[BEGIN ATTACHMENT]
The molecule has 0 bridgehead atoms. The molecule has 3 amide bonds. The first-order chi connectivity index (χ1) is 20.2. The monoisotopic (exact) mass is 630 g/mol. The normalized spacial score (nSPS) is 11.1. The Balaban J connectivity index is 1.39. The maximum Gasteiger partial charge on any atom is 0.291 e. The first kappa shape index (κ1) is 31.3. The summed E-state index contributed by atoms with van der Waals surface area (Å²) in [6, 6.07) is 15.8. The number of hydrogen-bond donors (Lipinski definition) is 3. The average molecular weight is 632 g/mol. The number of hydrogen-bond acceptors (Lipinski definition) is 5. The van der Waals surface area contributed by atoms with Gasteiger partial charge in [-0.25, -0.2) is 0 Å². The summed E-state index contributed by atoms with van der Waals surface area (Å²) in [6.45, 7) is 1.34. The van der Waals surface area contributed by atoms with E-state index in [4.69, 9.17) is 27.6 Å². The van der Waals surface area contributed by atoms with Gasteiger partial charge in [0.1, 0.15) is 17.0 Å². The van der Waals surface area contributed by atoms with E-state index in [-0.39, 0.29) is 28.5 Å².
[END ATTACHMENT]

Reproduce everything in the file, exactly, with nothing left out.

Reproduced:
The molecule has 0 bridgehead atoms. The molecule has 3 amide bonds. The first-order chi connectivity index (χ1) is 20.2. The monoisotopic (exact) mass is 630 g/mol. The normalized spacial score (nSPS) is 11.1. The Balaban J connectivity index is 1.39. The maximum Gasteiger partial charge on any atom is 0.291 e. The first kappa shape index (κ1) is 31.3. The summed E-state index contributed by atoms with van der Waals surface area (Å²) in [6, 6.07) is 15.8. The number of hydrogen-bond donors (Lipinski definition) is 3. The average molecular weight is 632 g/mol. The number of hydrogen-bond acceptors (Lipinski definition) is 5. The van der Waals surface area contributed by atoms with Gasteiger partial charge in [-0.25, -0.2) is 0 Å². The summed E-state index contributed by atoms with van der Waals surface area (Å²) in [6.45, 7) is 1.34. The van der Waals surface area contributed by atoms with E-state index in [4.69, 9.17) is 27.6 Å². The van der Waals surface area contributed by atoms with Gasteiger partial charge in [0.1, 0.15) is 17.0 Å². The van der Waals surface area contributed by atoms with E-state index in [-0.39, 0.29) is 28.5 Å².